- She used the company description field to share the school’s mission and academic focus. Thus, Helen draws attention to what has motivated her to be a sub at that specific school.
- Listing the institution’s website offers hiring principals the opportunity to check how the candidate’s previous place of employment views their work.
- Finally, each of the bulleted entries features a professional accomplishment and some context for further information on why it’s important.
How to demonstrate you take your job seriously on your resume
Granted, you can’t put a number to all your achievements. But you can show that your work affects others positively as long as you provide the right context.
By now you must have seen that proving you’re not just going through the motions when being called upon to sub is key to a quality resume.
Think about how your actions affect your students and other staff members:
- Have you considerably changed someone’s life?
- Have you inspired your students to pursue their dreams?
- Have you accommodated a student with special needs by adapting your teaching plans?
- Have you managed to deal with class disruptions and troublemakers?
- Have you founded a club or organized group activities that have filled an academic void at your school?
- How do other teachers view your work? Are the full-time teachers you’re substituting for happy with your work? Do they have comments on your regular reports?
- Have you won any awards and recognitions while representing your employer?
- How else do you help your colleagues when not teaching?
How do I write a substitute teacher resume with no experience
If you’re just starting out, but have no experience as a sub:
- Consider your work history so far - internships, field work, private tutoring, etc.
- Evaluate the relevance of each individual gig
- Choose the hybrid resume format as your layout
- Highlight pertinent accomplishments
- Share any related transferable skills, depending on the position you’re applying for.
How to list your hard skills and soft skills on your resume
To make an impression as a substitute teacher, you must have an exceptional skill set. After all, you’re usually called in at the last minute to save the day.
As such, you must present a good mix of your technical and social abilities, also known as 'hard' and 'soft' skills’.
Because hard skills will prove you know how to operate essential classroom tools and technology.
On the other hand, your soft skills demonstrate you have the necessary skills to manage a classroom with no problems.
To achieve the perfect balance, you must learn how to describe each of your talents first. All you have to do is:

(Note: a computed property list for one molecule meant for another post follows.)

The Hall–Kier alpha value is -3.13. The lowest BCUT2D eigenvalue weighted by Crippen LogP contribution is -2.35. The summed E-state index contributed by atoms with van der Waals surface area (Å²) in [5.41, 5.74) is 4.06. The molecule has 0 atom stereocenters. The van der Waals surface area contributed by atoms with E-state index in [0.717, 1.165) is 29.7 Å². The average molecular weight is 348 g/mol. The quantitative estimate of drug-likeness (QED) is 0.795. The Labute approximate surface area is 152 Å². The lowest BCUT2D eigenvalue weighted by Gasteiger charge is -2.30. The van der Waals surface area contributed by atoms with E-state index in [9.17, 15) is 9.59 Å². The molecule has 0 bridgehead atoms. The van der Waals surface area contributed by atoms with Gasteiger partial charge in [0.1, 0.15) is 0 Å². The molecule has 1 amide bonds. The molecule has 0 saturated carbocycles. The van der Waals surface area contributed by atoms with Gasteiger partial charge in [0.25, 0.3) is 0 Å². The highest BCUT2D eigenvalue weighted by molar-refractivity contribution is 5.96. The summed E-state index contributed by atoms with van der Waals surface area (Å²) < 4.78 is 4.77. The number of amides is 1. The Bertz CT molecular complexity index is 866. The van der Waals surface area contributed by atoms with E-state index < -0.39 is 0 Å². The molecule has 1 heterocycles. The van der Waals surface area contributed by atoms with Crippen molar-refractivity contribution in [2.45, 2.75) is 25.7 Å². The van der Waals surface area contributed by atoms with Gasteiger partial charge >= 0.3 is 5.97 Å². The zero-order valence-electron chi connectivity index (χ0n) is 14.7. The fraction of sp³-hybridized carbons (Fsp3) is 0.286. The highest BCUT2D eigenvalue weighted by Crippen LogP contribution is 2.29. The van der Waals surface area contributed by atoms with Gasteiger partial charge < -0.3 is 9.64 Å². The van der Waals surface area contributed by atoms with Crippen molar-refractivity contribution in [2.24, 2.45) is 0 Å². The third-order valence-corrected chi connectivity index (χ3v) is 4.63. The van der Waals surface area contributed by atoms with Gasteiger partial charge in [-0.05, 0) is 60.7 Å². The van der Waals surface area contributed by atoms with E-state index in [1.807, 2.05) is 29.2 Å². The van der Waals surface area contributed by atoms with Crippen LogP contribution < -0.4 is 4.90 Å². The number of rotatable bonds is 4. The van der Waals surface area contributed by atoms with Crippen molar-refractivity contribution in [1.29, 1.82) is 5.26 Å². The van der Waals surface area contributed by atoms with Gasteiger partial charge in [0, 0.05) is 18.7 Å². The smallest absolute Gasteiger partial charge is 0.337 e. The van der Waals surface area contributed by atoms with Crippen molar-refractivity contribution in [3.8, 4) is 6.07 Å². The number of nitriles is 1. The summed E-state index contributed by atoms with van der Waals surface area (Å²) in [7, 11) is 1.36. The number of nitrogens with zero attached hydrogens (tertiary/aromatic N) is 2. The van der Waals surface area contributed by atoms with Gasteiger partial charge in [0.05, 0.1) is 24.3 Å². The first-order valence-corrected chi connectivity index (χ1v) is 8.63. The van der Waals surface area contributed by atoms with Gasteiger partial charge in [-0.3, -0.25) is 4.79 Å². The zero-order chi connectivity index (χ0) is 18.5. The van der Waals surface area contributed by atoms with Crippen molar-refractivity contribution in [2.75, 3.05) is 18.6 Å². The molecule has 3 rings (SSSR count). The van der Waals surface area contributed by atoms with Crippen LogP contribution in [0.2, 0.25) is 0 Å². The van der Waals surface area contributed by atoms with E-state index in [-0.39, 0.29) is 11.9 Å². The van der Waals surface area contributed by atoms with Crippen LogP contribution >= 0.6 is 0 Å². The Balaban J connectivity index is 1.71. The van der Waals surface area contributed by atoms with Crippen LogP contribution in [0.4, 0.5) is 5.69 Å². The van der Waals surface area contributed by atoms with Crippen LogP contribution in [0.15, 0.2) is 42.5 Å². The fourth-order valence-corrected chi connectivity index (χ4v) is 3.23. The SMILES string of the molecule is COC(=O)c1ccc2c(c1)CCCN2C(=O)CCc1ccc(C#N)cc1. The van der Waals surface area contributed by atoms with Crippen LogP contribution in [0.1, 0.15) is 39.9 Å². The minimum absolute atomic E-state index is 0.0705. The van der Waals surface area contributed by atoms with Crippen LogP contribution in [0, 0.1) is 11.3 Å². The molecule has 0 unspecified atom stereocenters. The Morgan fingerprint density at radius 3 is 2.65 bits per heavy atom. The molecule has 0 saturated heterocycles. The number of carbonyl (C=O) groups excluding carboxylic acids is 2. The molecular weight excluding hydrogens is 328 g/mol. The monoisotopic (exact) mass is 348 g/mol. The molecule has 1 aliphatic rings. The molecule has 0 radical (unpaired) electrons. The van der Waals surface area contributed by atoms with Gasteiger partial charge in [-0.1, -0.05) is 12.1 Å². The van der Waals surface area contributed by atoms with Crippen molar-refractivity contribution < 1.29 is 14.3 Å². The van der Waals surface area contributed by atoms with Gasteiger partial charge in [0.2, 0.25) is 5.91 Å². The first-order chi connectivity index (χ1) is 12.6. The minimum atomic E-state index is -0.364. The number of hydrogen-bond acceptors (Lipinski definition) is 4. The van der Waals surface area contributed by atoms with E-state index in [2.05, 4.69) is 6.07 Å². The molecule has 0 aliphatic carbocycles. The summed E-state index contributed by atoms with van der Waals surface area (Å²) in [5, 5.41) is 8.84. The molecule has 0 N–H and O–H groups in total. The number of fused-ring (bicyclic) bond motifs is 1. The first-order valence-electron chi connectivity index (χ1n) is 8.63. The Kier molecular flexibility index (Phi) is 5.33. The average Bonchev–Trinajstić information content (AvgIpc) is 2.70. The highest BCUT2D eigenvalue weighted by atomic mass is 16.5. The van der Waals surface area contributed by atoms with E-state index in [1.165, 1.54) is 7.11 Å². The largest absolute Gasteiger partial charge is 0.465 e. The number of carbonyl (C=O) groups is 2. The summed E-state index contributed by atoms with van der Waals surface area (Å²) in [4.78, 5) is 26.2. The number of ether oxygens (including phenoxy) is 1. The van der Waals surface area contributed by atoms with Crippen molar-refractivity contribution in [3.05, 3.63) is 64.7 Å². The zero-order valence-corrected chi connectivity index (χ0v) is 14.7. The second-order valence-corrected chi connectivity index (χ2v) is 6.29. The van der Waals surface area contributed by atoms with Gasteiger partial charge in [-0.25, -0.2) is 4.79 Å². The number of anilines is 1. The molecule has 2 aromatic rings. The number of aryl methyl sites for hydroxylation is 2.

- Think of a professional challenge you’ve had to overcome.
- Explain how you’ve solved the problem at hand.
- Share what was the outcome of your work and how it improved the situation.
- Add data and numbers where possible to support your claims. Tying data to social skills is comparatively harder, so take into account the impact you have on others around you.
Can’t think of any relevant skills to add to your resume?
We’ve compiled two lists with the top technical and social talents you can list to get you started.
How to list your certifications and education on your resume
It goes without saying that you must have the proper academic qualifications and credentials to become a substitute teacher.
These vary between states - some have stricter rules than others. So you must be extra careful when applying for hybrid or out-of-state positions.
That’s why when filling out the educations section:
- Ensure you have all the documents required in the job ad
- List the name of your degree or specialization
- State the name of the issuing institution
- Include a date of course completion or projected obtainment
- Add a date of validity, if applicable
Remember to use the same date formatting conventions in each resume section.
Here is a sample on what the final look of your education and certificates section should be:
- Achieved a 96% approval rate by students and staff, while being an intern at Binford Middle School.
- Devised a comprehensive teaching program, focused on diversity and inclusion, which was later submitted for review to the Virginia School Boards Association.
If you have doubts about listing a certain certificate, check out the table below with some of the most sought-after credentials in the education industry.
How to write your substitute teacher resume summary or objective
What’s the difference between a resume summary and an objective?
- Resume objectives emphasize your skills, when you don’t have much experience teaching. Highlight how your career goals, and as importantly, how they align with the school’s mission.